December was a whirlpool of events.
December in UB is also cold.
I took my GRE in the city. I had been studying since September. I was the only person staying in the guesthouse for two nights. It was eerily cool. The bell to the door was never ringing and I had an entire room to myself. The GRE was at the Mongolian University of Science and Technology. An easy walk from the guesthouse but once I was there I realized I didn’t actually know which building I had to go in. I ended up having to call someone who had taken the test earlier in the month and found the place within minutes. I had at least been in the right building but wrong floor. Then someone thought I was a guest speaker and tried to drag me off somewhere else.
It was just me, a Russian woman, and two Mongolians. Other than a 10-minute power outage that occurred in the middle, I finished the test in just under four hours and was relieved to be done. I rushed over to Granville Restaurant where I devoured a cheeseburger and fries.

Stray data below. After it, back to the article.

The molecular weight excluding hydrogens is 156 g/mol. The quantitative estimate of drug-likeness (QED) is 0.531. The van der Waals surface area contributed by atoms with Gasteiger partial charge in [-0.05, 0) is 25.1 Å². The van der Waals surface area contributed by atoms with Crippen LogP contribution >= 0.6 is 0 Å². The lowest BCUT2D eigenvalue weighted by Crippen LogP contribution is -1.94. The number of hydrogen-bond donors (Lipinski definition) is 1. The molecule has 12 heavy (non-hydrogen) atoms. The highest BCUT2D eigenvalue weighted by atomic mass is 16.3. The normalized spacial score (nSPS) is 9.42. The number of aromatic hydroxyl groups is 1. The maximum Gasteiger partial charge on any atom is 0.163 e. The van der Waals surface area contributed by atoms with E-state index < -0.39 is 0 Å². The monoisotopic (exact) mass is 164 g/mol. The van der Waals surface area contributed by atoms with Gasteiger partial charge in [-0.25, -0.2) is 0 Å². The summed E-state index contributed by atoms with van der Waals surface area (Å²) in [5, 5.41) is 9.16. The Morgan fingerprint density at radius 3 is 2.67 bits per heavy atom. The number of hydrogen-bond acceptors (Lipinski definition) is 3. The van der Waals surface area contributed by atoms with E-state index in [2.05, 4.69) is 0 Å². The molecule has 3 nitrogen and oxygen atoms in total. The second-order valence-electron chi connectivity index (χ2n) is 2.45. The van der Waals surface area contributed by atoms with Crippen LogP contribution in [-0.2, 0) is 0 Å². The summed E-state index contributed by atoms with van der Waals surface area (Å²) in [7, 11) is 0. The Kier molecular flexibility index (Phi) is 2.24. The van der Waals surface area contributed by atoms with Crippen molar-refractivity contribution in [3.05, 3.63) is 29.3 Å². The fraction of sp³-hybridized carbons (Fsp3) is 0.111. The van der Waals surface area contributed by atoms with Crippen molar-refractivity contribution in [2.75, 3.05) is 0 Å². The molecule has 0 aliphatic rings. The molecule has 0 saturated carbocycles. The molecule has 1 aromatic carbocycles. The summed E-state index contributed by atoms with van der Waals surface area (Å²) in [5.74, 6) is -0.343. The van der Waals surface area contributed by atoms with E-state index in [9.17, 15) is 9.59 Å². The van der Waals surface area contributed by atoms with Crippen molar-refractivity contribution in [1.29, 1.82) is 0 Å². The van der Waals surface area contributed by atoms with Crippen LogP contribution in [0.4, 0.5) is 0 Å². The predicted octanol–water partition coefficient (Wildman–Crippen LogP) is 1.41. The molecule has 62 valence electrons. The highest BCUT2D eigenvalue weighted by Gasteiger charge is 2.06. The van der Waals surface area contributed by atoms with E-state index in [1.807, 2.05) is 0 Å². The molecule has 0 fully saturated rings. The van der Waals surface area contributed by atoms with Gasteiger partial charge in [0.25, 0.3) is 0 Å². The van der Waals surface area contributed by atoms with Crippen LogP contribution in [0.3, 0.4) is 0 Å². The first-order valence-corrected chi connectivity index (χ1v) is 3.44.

It has made me so jovial on Sundays when a solid amount of kids come for Sunday’s English club. Usually clubs in Mongolia see a decline from 70 to 12 to 4 students. When I arrive at the Children’s Center I wonder, “Is this the day when kids stop showing up?” But I think I’m doing something right.
This month, kids have been learning Christmas songs. Jingle Bells is popular but I also taught them lesser known songs such as Frosty the Snowman. In addition, they created Christmas word trees and watched the cartoon “How the Grinch Stole Christmas.”
Christmas was celebrated for the second time away from home. On Saturday prior to Christmas, we had a PCV Christmas dinner with friends from nearby aimags and soums. We finally ate the turkey Peace Corps gives us every year. I was fortuitously not in charge of the bird. I still remember the turkey blood and the breaking of my fridge from last year. On Christmas morning, I opened up the presents I kept hidden away under my bed and then went to school for a few hours. There were Christmas performances at school. All teachers participated in secret Santa. For two-weeks, we had to buy 5 presents for our chosen ones and secretly deliver them. It was arduous work having to sneak into the director’s office when he wasn’t around.
Nation-wide all schools began winter break earlier then expected. Aimags and soums have different reasons. Some say it’s because it’s too cold. Other places because of sickness. The governor issued his statement and students and teachers were told to stay at home. This included the cancellation of other extra curricular activities. So as a result, winter break extended from two-weeks to one month. Despite early closure, my school still had its New Year’s party. I donned a dress I bought in UB.
Happy New Year!